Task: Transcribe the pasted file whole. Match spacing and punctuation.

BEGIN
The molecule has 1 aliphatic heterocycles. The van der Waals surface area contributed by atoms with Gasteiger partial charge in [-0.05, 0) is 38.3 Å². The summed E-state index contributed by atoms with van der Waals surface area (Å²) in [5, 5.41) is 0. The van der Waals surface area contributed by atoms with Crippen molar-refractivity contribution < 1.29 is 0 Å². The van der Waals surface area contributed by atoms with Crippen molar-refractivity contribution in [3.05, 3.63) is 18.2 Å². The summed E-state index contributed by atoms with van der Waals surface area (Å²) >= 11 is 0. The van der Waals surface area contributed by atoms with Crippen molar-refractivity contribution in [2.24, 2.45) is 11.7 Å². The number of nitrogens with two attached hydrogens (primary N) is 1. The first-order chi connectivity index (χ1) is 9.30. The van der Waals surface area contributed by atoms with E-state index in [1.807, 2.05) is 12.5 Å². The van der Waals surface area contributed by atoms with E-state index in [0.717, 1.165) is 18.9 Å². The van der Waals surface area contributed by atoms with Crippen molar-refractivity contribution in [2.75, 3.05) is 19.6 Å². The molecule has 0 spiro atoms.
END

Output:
The molecule has 1 aliphatic heterocycles. The van der Waals surface area contributed by atoms with Gasteiger partial charge in [-0.05, 0) is 38.3 Å². The summed E-state index contributed by atoms with van der Waals surface area (Å²) in [5, 5.41) is 0. The van der Waals surface area contributed by atoms with Crippen molar-refractivity contribution < 1.29 is 0 Å². The van der Waals surface area contributed by atoms with Crippen molar-refractivity contribution in [3.05, 3.63) is 18.2 Å². The summed E-state index contributed by atoms with van der Waals surface area (Å²) >= 11 is 0. The van der Waals surface area contributed by atoms with Crippen molar-refractivity contribution in [2.24, 2.45) is 11.7 Å². The number of nitrogens with two attached hydrogens (primary N) is 1. The first-order chi connectivity index (χ1) is 9.30. The van der Waals surface area contributed by atoms with E-state index in [1.807, 2.05) is 12.5 Å². The van der Waals surface area contributed by atoms with E-state index in [0.717, 1.165) is 18.9 Å². The van der Waals surface area contributed by atoms with Crippen molar-refractivity contribution in [2.75, 3.05) is 19.6 Å². The molecule has 0 spiro atoms.